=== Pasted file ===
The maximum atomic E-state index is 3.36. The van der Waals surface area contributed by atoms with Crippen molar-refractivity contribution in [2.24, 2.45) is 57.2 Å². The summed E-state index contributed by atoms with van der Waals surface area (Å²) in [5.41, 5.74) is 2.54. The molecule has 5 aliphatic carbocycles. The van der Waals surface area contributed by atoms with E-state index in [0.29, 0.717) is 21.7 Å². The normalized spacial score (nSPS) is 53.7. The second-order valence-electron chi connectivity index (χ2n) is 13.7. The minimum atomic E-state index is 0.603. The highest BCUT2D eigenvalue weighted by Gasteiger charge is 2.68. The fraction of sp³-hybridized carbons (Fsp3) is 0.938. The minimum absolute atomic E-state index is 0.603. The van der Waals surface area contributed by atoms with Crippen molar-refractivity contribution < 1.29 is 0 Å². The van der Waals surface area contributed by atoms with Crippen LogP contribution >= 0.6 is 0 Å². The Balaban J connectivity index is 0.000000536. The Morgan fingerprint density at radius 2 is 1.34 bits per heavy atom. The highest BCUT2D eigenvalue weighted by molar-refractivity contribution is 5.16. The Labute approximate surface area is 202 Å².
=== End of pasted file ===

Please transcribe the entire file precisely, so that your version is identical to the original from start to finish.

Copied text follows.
The maximum atomic E-state index is 3.36. The van der Waals surface area contributed by atoms with Crippen molar-refractivity contribution in [2.24, 2.45) is 57.2 Å². The summed E-state index contributed by atoms with van der Waals surface area (Å²) in [5.41, 5.74) is 2.54. The molecule has 5 aliphatic carbocycles. The van der Waals surface area contributed by atoms with E-state index in [0.29, 0.717) is 21.7 Å². The normalized spacial score (nSPS) is 53.7. The second-order valence-electron chi connectivity index (χ2n) is 13.7. The minimum atomic E-state index is 0.603. The highest BCUT2D eigenvalue weighted by Gasteiger charge is 2.68. The fraction of sp³-hybridized carbons (Fsp3) is 0.938. The minimum absolute atomic E-state index is 0.603. The van der Waals surface area contributed by atoms with Crippen molar-refractivity contribution < 1.29 is 0 Å². The van der Waals surface area contributed by atoms with Crippen LogP contribution >= 0.6 is 0 Å². The Balaban J connectivity index is 0.000000536. The Morgan fingerprint density at radius 2 is 1.34 bits per heavy atom. The highest BCUT2D eigenvalue weighted by molar-refractivity contribution is 5.16. The Labute approximate surface area is 202 Å².